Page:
Lopez said anti-abortion narratives like those described by Singer are often accompanied by misinformation. He said the clinic’s staff members have visited other private and public clinics and encountered misleading messages from abortion providers themselves. 

“At public hospitals you can receive an abortion here in Mexico City,” Lopez said, adding, “They start to show you fake ultrasounds of what 12 weeks’ gestation looks like or the risks that could exist — for example, a uterine perforation, excessive bleeding or death.” 

Fundación ILE’s response has been to spread factual information outside its walls through social media, where it uploads videos of medical providers walking patients through the process of either an at-home abortion or an in-clinic procedure. 

At the same time, Mexican organizations that advocate against abortion are using cultural messages in support of choosing motherhood — and doing so in tandem with legal advocacy to restrict the procedure. 

“Our work is very cultural,” said Pilar Rebollo, president of Pasos Por la Vida (Steps for Life), an anti-abortion group that organizes a yearly “march for life” in Mexico City. “The laws are there, but we want abortion to be unthinkable in the minds of every person, every woman… [we want] to emphasize that there is a baby, that you’ll get hurt, that abortion is irreversible.”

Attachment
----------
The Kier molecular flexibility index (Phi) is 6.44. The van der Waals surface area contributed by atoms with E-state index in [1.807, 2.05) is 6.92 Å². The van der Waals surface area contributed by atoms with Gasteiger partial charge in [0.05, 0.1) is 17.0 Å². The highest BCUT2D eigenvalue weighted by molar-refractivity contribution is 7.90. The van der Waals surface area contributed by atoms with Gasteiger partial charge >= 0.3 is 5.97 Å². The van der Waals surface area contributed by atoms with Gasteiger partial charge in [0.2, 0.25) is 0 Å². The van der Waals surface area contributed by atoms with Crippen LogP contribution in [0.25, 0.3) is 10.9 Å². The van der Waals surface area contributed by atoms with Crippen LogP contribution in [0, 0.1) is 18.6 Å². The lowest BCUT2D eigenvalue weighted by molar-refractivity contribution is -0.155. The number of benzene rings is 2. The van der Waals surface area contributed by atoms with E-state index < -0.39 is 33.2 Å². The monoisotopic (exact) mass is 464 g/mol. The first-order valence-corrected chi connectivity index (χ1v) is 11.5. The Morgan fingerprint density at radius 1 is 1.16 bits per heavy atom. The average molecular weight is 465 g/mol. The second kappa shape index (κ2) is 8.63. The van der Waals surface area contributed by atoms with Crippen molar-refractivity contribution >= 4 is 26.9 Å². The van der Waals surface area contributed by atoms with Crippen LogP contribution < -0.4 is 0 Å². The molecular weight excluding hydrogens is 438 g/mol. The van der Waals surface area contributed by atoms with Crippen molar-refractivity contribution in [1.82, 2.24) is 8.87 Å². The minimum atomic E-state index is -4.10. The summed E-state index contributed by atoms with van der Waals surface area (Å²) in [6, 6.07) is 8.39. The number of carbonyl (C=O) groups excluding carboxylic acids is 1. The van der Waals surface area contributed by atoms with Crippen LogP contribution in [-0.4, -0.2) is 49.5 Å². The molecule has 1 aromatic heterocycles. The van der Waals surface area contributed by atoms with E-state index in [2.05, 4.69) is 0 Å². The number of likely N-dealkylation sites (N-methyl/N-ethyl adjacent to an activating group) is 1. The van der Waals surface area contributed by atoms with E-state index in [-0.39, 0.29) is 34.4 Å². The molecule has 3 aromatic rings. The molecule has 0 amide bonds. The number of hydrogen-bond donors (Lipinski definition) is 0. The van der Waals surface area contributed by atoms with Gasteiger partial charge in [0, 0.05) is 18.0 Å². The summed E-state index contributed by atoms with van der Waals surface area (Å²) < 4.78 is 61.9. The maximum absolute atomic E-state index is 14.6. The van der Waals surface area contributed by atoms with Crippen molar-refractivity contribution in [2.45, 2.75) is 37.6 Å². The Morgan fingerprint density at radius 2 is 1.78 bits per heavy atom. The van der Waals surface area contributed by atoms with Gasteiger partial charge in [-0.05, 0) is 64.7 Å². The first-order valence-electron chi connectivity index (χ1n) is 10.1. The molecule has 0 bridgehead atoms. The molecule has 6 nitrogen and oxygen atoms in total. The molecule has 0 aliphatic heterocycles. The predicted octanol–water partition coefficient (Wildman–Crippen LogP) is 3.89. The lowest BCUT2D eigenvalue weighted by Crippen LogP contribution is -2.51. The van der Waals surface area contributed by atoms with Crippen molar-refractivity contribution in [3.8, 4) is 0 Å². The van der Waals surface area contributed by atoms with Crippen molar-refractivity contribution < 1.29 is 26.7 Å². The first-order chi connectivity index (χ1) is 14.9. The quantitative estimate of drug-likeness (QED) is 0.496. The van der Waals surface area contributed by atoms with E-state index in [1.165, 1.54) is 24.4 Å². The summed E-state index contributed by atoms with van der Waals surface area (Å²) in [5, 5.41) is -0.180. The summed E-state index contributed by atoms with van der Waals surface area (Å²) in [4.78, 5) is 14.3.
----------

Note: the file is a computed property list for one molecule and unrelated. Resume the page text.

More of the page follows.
Across the border, a contrasting landscape 

A policy change — whether it be criminalization or decriminalization — can send cultural “shock waves” through a society, Gómez-Lugo said. 

The U.S. has become a regional example. Since the decision to overturn Roe v. Wade last year, women have been arrested, doctors have been reprimanded, and many women have been forced to travel across state or international lines to receive abortion care. Some of them have turned to Mexico, where the increasing availability of abortions contrasts sharply with the availability in some U.S. states.